Unlike Australia, the Chinese government feels the case for a retail CBDC is strong as a means to stimulate the economy. When you consider recent predictions that China’s planned digital yuan will account for 15% of total consumption payments in 10 years, it’s clear to see why the government would want to ensure stability in a new form of digital money.

Game on! Regulatory relief granted for gaming token VCOIN by US SEC

The SEC Division of Corporate Finance recently granted a welcome ‘no action position’ for Delaware Corporation IMVU Inc in relation to an in-game blockchain currency. This published position allows IMVU’s digital asset/stablecoin VCOIN to be sold on their virtual world platform without registering the offer and sale of a security under the Securities Act of 1993 and Securities Exchange Act of 1934. Put another way, it enables the VCOIN to be used without fear of SEC prosecution.

VCOIN is a tangible example of how an appropriately structured digital asset can use the power of blockchain without falling within the definition of a security. This is not a binding ruling for ASIC but may help provide some indicia for local blockchain developers seeking to utilise tokens in their products.

Chainalysis code to catch and keep captive seized digital assets

Recently, blockchain analysis firm Chainalysis announced it was launching a program designed to manage and store cryptocurrency seized during criminal investigations.

Coining it an “asset realisation program”, Chainalysis explained that its new software will empower law enforcement agencies to handle, hold, and track seized assets, including cryptocurrencies such as Bitcoin (BTC), Ethereum (ETH), and other “alt coins”.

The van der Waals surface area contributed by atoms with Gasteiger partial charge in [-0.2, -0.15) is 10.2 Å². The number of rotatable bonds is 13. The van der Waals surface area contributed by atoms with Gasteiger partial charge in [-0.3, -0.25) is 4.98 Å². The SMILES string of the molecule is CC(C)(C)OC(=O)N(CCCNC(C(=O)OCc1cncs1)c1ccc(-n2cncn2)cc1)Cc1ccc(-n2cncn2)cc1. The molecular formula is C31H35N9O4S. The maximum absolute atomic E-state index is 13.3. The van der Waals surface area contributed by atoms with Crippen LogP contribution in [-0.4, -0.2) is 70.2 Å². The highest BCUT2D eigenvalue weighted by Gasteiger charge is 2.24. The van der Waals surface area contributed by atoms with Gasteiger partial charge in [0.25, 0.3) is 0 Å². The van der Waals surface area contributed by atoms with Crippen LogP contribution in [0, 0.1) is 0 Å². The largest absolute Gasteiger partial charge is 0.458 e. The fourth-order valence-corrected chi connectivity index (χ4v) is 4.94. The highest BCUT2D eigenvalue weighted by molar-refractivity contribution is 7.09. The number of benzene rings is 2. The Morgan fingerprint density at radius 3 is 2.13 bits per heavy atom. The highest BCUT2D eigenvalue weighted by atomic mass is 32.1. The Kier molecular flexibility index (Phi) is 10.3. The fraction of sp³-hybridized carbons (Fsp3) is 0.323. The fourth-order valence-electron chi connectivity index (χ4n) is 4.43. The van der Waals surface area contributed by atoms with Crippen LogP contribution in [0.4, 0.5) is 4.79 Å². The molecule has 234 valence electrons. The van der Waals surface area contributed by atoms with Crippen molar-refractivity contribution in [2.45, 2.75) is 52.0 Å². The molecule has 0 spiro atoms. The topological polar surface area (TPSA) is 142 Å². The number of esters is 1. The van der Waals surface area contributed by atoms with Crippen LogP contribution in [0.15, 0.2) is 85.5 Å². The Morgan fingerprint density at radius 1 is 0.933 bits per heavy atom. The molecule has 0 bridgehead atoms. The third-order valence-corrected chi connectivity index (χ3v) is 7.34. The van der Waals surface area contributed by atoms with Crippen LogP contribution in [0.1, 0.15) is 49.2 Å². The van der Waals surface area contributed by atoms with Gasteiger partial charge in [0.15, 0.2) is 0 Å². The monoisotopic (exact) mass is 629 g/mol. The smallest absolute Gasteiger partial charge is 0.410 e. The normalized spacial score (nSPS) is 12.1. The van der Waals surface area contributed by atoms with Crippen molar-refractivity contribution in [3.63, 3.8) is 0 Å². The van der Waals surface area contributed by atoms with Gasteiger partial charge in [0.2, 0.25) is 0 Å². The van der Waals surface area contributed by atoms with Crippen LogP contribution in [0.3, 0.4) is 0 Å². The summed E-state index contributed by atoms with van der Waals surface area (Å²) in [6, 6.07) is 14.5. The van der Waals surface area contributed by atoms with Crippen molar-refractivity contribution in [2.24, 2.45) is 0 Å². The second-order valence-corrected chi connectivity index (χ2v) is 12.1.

In its 12 November announcement, the company whittled down its value proposition in as many words as:

When law enforcement discovers and investigates illicit cryptocurrency assets, they need to seize and store them until they can be legally forfeited. As such, government agencies and insolvency practitioners — licensed professionals who advise on insolvency matters — need a safe way to track, store, and ultimately sell seized cryptocurrency assets for fiat currency.

Right now there seems no greater time for Chainalysis to champion its new program, seen in the US government’s announcement they had seized BTC worth $1 billion in the largest confiscation of digital coins recorded to date.

Chainalysis was involved in that investigation as well as the recent Welcome to Video take down, works with the US agency FinCen to investigate financial crimes, and has been involved in other recent probes into North Korean hacking activities and terrorism financing.

Hong Kong set to introduce robust digital currency exchange regulations
Taking yet another step away from mainland China and its aggressive posture towards digital currency trading platforms, Hong Kong has announced an expansion of monitoring and overseeing the activities of digital currency exchanges.

Hong Kong has historically supported digital currency exchanges businesses, welcoming exchanges into the provincial sandbox as long as they adhere to laid down rules and regulations. In doing so, the Securities and Futures Commission (SFC) had previously put in place an ‘opt in’ regulatory framework for digital currency trading platforms which allowed platforms that didn’t deal in securities to be exempt from these laws.

In efforts to improve protections for digital currency exchanges users, the SFC has recently announced new plans to regulate all digital currency exchanges regardless of whether they list “security tokens”. According to BTC manager, the security watchdog is now looking to adopt the Financial Action Task Force (FATF) recommendations for guidance on how to tighten HK oversight.
The SFC has always been of the opinion that instead of imposing an outright ban on digital currency exchanges like China, Hong Kong authorities should continue working towards creating a regulated environment for digital currency commerce in the city. This led to the introduction of policy requirements like its 2019 demand for all exchanges to have full deposit insurance, and now the SFC’s latest directive. As Chinese law enforcement is continuously investigating principal actors at many major digital currency exchanges and effectively tightening the regulatory noose around smaller exchanges, the two jurisdictions seem increasingly taking divergent approaches to this growing sector.